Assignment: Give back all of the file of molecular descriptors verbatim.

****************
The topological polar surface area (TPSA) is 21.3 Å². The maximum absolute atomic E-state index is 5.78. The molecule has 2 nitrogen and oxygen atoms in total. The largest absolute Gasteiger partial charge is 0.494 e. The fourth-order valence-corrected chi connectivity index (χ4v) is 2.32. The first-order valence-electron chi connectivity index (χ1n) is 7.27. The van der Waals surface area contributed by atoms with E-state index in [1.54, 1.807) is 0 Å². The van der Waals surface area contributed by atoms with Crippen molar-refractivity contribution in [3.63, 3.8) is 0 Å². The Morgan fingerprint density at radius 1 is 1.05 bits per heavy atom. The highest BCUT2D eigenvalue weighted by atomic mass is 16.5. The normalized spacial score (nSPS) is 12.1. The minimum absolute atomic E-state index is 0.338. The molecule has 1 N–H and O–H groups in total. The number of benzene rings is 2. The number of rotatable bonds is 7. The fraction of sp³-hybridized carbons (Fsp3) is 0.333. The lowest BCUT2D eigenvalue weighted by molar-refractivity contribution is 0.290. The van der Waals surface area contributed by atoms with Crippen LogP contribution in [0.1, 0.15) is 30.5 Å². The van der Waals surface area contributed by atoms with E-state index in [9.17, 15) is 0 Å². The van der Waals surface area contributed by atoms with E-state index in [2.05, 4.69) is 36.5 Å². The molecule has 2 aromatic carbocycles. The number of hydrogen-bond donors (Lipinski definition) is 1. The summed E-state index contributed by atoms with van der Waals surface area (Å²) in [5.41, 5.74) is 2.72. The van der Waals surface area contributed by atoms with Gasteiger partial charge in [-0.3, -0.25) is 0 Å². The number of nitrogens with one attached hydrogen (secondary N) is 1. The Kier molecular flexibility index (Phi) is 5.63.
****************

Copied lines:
The topological polar surface area (TPSA) is 21.3 Å². The maximum absolute atomic E-state index is 5.78. The molecule has 2 nitrogen and oxygen atoms in total. The largest absolute Gasteiger partial charge is 0.494 e. The fourth-order valence-corrected chi connectivity index (χ4v) is 2.32. The first-order valence-electron chi connectivity index (χ1n) is 7.27. The van der Waals surface area contributed by atoms with E-state index in [1.54, 1.807) is 0 Å². The van der Waals surface area contributed by atoms with Crippen molar-refractivity contribution in [3.63, 3.8) is 0 Å². The Morgan fingerprint density at radius 1 is 1.05 bits per heavy atom. The highest BCUT2D eigenvalue weighted by atomic mass is 16.5. The normalized spacial score (nSPS) is 12.1. The minimum absolute atomic E-state index is 0.338. The molecule has 1 N–H and O–H groups in total. The number of benzene rings is 2. The number of rotatable bonds is 7. The fraction of sp³-hybridized carbons (Fsp3) is 0.333. The lowest BCUT2D eigenvalue weighted by molar-refractivity contribution is 0.290. The van der Waals surface area contributed by atoms with Crippen LogP contribution in [0.1, 0.15) is 30.5 Å². The van der Waals surface area contributed by atoms with E-state index in [9.17, 15) is 0 Å². The van der Waals surface area contributed by atoms with E-state index in [2.05, 4.69) is 36.5 Å². The molecule has 2 aromatic carbocycles. The number of hydrogen-bond donors (Lipinski definition) is 1. The summed E-state index contributed by atoms with van der Waals surface area (Å²) in [5.41, 5.74) is 2.72. The van der Waals surface area contributed by atoms with Gasteiger partial charge in [-0.3, -0.25) is 0 Å². The number of nitrogens with one attached hydrogen (secondary N) is 1. The Kier molecular flexibility index (Phi) is 5.63.